Another market concern that seems to get a lot of people nervous is politics. With 2020 being an election year, the campaign cycle is coming out of the gate in full force. Politics continues to become more and more polarized and it’s no wonder why some people are nervous about where the next round of leadership could take our country. What we will say is that when it comes to the stock market, political inactivity sometimes creates the best foundation for market gains. Even a split government can be positive – as gridlock leads to less uncertainty. Uncertainty regarding the direction of policy is one thing that stifles business investment and growth. But the reality is that there will probably always be a certain degree of unpredictability; and even if new policies are technically “less positive” for businesses on a whole, at least those things can be planned for and managed around by savvy companies. Again, our ability to evaluate individual company strategies is an advantage when the world constantly shifts around us.

Lastly, when it comes to things that might keep investors up at night, the recent influx of “hot IPOs” (Initial Public Offerings) is reminiscent of the 2000 Dot-Com Bust when less-than-profitable (we’re being generous) companies could reap millions of retail investment dollars just by adding “.com” to their name (now the trick is using terms like blockchain or cryptocurrency). While we continue to hold our view that participating in these IPOs at issuance tends to work out better for the founders/early investors and their helpful investment bankers (on average), many of these companies do seem to be more viable than their dot-com-era counterparts (with some notable exceptions, of course). This is partly because many have a more established track record as private companies before going public. Nonetheless, it is still something to watch as the frothiness becomes more apparent.

So perhaps there isn’t a benevolent puppeteer keeping the market chugging forward while the world seems to be falling apart – the truth is that the global economy is actually still humming along, albeit at a relatively slow rate. And while there is plenty to be worried about, new risks are constantly presenting themselves in the marketplace. It’s usually the risks that we haven’t thought about that catches us by surprise and causes disruption, as the market does a pretty good job weighing the probability and impact of most known risks. So, our job as investment managers is to constantly navigate through the world of uncertainty by establishing the right balance of risk and potential reward for our clients’ portfolios while always seeking to buy the highest quality investments available. This, in addition to proper diversification, is the right defense for managing risk. We are pleased to do this hard work for all our clients and will be ready to help you navigate through any curve balls the market throws our way.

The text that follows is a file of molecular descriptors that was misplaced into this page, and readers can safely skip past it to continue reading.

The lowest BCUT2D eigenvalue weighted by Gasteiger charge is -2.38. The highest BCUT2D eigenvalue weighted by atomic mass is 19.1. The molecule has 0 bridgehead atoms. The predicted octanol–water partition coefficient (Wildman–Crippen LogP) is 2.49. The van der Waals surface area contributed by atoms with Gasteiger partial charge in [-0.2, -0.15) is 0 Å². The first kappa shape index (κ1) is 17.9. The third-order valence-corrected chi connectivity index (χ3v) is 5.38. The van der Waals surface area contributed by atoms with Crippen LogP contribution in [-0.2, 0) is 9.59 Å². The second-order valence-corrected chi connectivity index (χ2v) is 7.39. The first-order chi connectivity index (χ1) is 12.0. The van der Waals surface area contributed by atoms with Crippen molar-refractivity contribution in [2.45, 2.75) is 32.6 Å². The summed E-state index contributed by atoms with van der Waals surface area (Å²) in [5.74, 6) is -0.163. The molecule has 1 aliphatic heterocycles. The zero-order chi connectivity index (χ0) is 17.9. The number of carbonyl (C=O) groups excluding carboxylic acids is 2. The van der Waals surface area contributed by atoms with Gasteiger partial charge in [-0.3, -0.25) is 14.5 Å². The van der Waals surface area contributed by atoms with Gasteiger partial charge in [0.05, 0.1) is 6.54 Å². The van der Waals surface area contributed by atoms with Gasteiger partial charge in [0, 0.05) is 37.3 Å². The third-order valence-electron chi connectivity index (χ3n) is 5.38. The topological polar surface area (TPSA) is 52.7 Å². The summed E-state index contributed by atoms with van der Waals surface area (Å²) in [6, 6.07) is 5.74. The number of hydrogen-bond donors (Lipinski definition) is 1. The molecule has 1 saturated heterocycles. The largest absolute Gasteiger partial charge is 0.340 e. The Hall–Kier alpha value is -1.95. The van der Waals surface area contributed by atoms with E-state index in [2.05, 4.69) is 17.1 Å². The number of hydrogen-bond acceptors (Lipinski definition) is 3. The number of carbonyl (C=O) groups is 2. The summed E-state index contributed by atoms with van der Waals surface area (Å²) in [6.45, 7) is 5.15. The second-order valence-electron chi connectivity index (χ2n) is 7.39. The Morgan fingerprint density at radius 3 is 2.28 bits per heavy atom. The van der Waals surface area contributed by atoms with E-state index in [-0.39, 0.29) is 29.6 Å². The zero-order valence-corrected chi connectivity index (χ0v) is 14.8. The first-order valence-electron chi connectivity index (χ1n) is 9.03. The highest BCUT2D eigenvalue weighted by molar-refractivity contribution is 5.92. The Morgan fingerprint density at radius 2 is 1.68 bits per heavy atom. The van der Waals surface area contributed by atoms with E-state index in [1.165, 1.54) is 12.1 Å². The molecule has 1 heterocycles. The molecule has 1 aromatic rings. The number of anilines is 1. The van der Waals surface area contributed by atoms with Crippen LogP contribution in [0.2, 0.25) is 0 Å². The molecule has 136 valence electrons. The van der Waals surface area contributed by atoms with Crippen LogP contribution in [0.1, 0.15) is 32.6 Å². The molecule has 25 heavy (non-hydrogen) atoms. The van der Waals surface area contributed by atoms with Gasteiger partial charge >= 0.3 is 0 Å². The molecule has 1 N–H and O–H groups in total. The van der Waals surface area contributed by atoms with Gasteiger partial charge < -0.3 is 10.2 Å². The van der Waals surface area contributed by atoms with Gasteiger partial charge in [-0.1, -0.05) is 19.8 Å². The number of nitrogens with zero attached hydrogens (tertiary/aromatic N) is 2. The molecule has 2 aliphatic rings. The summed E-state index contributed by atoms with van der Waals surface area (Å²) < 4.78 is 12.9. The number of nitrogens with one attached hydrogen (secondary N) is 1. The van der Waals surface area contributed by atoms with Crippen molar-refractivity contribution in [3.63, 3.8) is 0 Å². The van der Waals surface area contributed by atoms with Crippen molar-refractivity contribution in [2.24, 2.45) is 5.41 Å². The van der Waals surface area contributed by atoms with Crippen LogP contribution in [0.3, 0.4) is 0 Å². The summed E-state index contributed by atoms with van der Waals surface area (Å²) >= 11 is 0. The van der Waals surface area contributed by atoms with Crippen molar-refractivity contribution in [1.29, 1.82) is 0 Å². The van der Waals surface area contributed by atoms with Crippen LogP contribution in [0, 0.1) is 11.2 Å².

Thank you for your continued trust and confidence. Please feel free to send us a message or give us a call anytime. Enjoy the rest of the summer!


Norris, Perné & French

1 If we could bold quotes we would, as “normal” is something that we’re not sure anyone understands now.
2 A strong case can be made that President Trump would like a deal by the 2020 elections, but also that China would love for this negotiation to be unresolved until after that date in case the next administration is more amenable on terms.